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Nasa forced to take emergency action at International Space Station after module goes out of control

·1-min read
Russia Space Station (Roscosmos Space Agency Press Service)
Russia Space Station (Roscosmos Space Agency Press Service)

Nasa has been forced to take emergency measures after a new module took the International Space Station out of control.

A piece of Russian equipment known as the Multipurpose Laboratory Module (MLM), and named Nauka, arrived at the International Space Station today. The new equipment initially appeared to have arrived successfully, docking after eight days spent in space.

But soon after, flight controllers noticed that Nauka’s thrusters continued to be firing, despite the fact it had completed its flight and safely joined the space station.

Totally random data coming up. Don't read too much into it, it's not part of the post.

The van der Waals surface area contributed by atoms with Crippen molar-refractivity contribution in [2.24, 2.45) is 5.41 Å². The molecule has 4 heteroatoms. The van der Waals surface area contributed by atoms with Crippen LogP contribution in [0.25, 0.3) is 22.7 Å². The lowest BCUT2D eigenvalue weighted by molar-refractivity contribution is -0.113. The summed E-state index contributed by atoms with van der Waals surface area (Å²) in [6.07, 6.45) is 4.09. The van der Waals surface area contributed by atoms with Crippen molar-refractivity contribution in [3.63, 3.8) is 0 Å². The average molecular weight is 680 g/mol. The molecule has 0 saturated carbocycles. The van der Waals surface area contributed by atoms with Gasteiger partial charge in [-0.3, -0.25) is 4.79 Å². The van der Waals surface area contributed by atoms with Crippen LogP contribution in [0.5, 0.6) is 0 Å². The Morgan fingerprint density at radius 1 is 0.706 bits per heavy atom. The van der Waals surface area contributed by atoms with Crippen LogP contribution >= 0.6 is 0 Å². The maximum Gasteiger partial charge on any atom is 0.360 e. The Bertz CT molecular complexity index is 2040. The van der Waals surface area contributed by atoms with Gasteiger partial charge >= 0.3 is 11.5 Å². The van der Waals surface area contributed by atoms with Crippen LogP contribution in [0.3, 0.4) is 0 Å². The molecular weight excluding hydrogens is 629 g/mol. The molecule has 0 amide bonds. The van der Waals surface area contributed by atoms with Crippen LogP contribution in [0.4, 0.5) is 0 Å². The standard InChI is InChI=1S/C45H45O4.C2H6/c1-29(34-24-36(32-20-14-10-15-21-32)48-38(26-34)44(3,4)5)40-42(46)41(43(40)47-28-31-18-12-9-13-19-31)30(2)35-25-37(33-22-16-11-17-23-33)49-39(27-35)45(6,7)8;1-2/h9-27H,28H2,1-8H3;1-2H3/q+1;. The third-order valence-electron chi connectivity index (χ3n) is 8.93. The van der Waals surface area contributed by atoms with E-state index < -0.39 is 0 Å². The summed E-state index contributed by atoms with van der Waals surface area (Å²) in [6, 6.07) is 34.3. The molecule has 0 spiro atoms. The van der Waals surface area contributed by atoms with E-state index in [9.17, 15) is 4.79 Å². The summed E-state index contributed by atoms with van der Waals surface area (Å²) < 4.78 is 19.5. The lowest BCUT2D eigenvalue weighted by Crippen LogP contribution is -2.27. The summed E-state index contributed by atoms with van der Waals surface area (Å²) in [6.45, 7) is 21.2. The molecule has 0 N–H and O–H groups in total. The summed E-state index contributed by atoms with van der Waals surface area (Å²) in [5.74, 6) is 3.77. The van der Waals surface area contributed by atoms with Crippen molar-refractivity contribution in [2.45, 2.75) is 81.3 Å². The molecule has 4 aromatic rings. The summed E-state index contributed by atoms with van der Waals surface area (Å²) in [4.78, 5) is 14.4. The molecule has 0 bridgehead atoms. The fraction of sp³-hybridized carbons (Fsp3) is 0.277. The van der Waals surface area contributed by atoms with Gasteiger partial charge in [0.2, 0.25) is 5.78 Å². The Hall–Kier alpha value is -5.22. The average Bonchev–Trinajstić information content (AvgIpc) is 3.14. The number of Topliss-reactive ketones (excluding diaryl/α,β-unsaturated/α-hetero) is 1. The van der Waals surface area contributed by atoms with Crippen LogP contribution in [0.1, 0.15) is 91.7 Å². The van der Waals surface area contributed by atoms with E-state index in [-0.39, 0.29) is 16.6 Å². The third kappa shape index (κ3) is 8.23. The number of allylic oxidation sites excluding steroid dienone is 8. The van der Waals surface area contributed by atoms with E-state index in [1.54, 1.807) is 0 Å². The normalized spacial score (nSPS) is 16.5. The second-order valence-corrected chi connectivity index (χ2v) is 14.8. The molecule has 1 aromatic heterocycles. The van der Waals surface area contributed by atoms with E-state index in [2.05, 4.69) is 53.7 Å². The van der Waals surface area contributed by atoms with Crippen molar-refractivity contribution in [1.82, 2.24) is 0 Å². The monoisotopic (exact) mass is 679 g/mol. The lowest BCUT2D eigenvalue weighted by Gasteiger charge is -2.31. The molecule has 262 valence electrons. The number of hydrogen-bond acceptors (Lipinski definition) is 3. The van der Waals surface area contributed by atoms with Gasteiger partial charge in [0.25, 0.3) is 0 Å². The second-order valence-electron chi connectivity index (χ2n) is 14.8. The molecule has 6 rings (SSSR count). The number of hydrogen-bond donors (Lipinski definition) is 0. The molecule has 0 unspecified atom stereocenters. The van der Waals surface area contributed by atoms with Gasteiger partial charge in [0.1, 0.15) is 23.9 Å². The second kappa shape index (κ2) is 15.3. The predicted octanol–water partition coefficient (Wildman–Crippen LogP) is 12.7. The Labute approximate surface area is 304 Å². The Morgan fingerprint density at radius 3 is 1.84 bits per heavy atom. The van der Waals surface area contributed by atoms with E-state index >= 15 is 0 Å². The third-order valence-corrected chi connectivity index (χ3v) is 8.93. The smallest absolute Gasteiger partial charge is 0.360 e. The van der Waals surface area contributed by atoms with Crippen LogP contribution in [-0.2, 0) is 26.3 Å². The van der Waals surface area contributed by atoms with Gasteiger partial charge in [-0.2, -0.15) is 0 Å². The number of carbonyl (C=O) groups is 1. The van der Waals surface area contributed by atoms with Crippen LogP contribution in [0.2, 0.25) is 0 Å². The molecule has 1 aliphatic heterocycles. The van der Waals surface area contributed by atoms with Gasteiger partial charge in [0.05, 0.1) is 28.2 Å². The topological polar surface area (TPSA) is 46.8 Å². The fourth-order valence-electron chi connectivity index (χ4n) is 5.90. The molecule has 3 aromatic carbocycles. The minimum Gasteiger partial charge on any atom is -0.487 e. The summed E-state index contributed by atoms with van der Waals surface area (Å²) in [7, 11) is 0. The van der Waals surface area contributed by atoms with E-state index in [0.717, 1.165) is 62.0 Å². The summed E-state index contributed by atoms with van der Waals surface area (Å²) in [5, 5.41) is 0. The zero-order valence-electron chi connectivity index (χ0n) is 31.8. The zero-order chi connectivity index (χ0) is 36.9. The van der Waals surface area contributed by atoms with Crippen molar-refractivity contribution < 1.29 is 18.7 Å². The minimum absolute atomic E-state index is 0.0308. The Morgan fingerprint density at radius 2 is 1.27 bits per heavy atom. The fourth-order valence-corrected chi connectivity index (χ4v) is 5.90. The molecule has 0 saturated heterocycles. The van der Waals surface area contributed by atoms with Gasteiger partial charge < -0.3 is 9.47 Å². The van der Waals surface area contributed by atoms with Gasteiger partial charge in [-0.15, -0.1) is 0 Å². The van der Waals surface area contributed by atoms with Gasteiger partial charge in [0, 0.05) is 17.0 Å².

That, in turn, forced the floating lab off course and out of orientation, engineers realised. The station fell 45 degrees out of its normal attitude, Nasa said.

Nasa has now said in a statement that its “ground teams have regained attitude control and the motion of the space station is stable”.

The space agency also claimed that the crew “was never and is not in any danger”.

Reports suggested that Nauka burnt through its fuel during the incident, so that it could not happen again.

All of the crew’s normal schedules will be cancelled, Nasa said, and they will instead spend the day recovering from the incident.

Flight controllers will continue to monitor the space station, it said.

Nasa and Boeing also announced that they would postpone the planned launch the Starliner spacecraft, which had been scheduled to go to the International Space Station tomorrow.

“The move allows the International Space Station team time to continue working checkouts of the newly arrived Roscosmos’ Nauka module and to ensure the station will be ready for Starliner’s arrival,” Nasa said in a separate statement.

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